How does someone relate to God?

Hi Michelle,
I have been wondering about how a believer relates to God. I heard Ravi Zacharias describe it as a communion not union. I believe there is a difference between the two descriptions, but I need some help understanding these. I very often I hear it described as a union with God. How do you describe your own relationship with Him? Perhaps some deeper understanding will help me in building my own relationship with Him. Sometimes I feeI I don’t know how to properly relate to Him. Thanks for your consideration.

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Hi Michele,

Thank you for sharing your question with us. Our evangelism is directly linked to our relationship with God. That’s why 1 Peter 3:15-16, the chief scripture we use to explain apologetics, starts with “In your hearts set apart Christ as Lord.”

Union with Christ is a central Biblical truth linked to the doctrine of salvation and sanctification for the Christian. In the Bible union with Christ is the idea that we are in Christ and that Christ is in us. The Gospel Coalition did a helpful summary of the concept a few years ago. https://www.thegospelcoalition.org/blogs/justin-taylor/union-with-christ-a-crash-course/

When we become a Christian, Jesus Christ come to live inside of us through the Holy Spirit, and as we abide in Him we become more like Him through the work of sanctification. Our union with Christ is often described in matrimonial terms, We are the Bride of Christ, He is our Groom. He has entered into an eternal covenant of relationship with us. In that light, it may be easier to describe the subtle difference between union and communion in our personal relationship with Him. For example, through marriage, I have been united to my husband. We are both legally united as a family unit before the state and spiritually we have become one flesh. In that sense, I do not have to do anything now to be united to peter, it happened through our marriage day and we will remain in that union unless one of us was to legally break it off. Monday is our 13th anniversary. Theoretically, it could be possible to be united to Peter through marriage but lack intimate and regular communion with him. Communion can be defined as “the sharing or exchanging of intimate thoughts and feelings, especially when the exchange is on a mental or spiritual level” (New Oxford American Dictionary). If Peter and I simply lived together and rested on our legal union, it wouldn’t be much of a marriage. Every day for the last 13 years has been an opportunity for me to get to know his thoughts, words, and character better and for me to share myself with him.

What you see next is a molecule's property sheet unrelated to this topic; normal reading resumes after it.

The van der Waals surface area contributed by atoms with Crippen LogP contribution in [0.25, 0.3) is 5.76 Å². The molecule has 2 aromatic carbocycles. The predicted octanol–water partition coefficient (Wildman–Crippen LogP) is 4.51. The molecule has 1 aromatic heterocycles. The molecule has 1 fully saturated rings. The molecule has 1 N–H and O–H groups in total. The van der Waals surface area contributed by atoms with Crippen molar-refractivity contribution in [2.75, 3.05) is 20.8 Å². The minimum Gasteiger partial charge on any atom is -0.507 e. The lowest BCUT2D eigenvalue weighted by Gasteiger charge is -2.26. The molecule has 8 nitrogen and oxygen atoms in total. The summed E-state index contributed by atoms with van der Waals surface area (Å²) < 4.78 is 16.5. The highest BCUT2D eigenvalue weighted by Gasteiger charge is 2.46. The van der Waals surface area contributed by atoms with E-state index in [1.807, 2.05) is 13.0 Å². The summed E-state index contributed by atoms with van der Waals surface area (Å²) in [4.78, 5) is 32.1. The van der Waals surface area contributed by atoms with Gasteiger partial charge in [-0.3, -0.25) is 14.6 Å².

Biblically we should not press too hard on separating union from communion. Communion with God should be part of our union with Him. Instead of this being a weight or burden, we should view it as an incredible offer. Upon salvation, Christ is united with us, we do not have to do anything to deserve it for “it is by grace we have been saved through faith” (Eph. 2:8). However, the eternal God invites us and allows us to draw close to Him, to meditate on His words, to speak to him in prayer, and He continues to draw us into his presence through his Holy Spirit. I mentioned a great book by R.T. Kendall in my response to @Chuimatai. Kendall has great practical tips for communion with God in that book as well, you may want to check it out too.

Be blessed in your pursuit of Him,
Michelle

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